angle. The hinge pins are required to be forged steel and retained on both ends
at the padeyes. Other, functionally equivalent, arrangements may also be used.
Mechanical design criteria apply to the bushings; structural design criteria apply
to the hinge pins. Additionally, the pin hardness should be not less than 300 BHN
and at least 100 points harder than the bushing material.
Commercially available specialty bushings and plain spherical bearings,
some with low friction coefficient lining material, may be used when approved by
NCC. These items may be used at their full published ratings.
Fleeting Sheave Pins. These pins are intended to allow easy fleeting
(sliding) of slowly rotating sheaves mounted on bushings. The pins are usually
mounted in the A-frame as a structural member. The surface of the pins must be
treated in some way to give it a low friction coefficient and make it immune to
corrosion. The common practice is to plate them with chrome over nickel.
Alternatively, the pins may be made of corrosion resistant steel selected for
adequate strength and low friction coefficient.
Unlike most structural members, these pins are mounted on widely spaced
supports and sized to limit their deflection under a transverse load. The pins
are never drilled for grease passages because the fleeting sheave bushings must be
lubricated through sheave hubs. The maximum bearing pressure is limited to 1000
psi on the projected area. In most practical applications, design criteria which
determines the bushing bore, leads to a satisfactory pin diameter.
Center Steadiments. The upper and lower tubular sections of the center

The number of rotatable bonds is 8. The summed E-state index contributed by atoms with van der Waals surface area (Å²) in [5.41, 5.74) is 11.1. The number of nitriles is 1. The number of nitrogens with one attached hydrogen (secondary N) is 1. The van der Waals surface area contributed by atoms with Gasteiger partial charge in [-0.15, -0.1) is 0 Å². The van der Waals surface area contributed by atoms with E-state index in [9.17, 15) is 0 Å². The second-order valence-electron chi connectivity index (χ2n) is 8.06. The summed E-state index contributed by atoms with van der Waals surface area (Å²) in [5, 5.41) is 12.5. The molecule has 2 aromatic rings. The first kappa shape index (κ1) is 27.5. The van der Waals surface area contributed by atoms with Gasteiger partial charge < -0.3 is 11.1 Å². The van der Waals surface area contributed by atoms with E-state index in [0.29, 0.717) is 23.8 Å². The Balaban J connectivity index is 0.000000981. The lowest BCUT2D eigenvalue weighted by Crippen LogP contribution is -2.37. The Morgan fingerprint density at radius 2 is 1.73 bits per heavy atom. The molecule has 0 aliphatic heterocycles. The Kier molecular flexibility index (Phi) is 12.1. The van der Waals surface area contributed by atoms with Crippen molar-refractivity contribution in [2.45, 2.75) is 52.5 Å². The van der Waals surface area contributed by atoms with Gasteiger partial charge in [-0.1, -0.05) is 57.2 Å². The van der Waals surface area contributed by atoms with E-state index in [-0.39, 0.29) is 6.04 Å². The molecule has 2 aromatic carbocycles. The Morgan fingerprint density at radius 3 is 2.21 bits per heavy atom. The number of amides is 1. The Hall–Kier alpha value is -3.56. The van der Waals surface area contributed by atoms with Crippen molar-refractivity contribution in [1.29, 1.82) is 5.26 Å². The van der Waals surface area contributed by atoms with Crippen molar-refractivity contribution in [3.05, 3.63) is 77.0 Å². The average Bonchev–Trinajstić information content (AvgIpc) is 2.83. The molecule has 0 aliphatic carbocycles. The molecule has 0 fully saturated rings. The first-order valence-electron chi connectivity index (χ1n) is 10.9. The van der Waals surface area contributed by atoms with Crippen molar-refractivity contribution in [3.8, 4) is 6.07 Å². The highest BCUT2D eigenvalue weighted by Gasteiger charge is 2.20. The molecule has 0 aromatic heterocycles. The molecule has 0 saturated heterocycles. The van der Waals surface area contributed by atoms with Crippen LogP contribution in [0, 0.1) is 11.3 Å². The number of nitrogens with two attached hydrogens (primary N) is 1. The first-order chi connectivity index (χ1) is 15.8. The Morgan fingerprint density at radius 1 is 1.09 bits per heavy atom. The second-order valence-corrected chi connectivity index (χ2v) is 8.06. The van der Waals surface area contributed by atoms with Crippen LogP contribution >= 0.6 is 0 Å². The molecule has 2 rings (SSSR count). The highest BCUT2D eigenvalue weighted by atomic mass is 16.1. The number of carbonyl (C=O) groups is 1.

steadiment and their bushings are designed for transverse loads due to the rotate
gear forces, wind, and in case of floating cranes force components caused by
list and trim of the barge. The full magnitude of the loads is assumed to be
applied to the steadiment assembly, with no consideration of any mitigating
effects of friction on the roller path rollers. The bushing is sized to limit the
maximum bearing pressure to 1000 psi on the projected area and its ends should be
slightly relieved (over 10 percent to 20 percent of its length) to avoid excessive
edge loading due to angular misalignment under load. On older cranes it was
common practice to use a drywell with oil lubrication; on newer cranes with center
steadiments, the bushings are grease lubricated.
King Pins. King pins are machined from heavy wall structural tubes or
bored forgings. (The open center is required for routing of electrical wiring.)
The upper end is retained with a nut or a shoulder that seats directly on the
upper steadiment section or is mounted in a trunnion arrangement, and the lower
end is retained with a locking nut with a gap of approximately 1/4 inch at the
face of the lower steadiment section. The trunnion mounting is recommended
because it precludes introduction of possible bending in the king pin when the
machinery deck tilts with respect to the portal base or tub under heavy loading.
The gap above the locking nut is intentional; when present at its original
setting, it confirms the proper balance/stability of the rotating structures.
One end of the king pin is mounted in a bushing to maintain its alignment
with the center steadiment assembly. This bushing is subjected to only nominal
loads and has no particular design requirements, other than providing grease
lubrication. The king pin and its nuts and trunnion, must be sized to comply with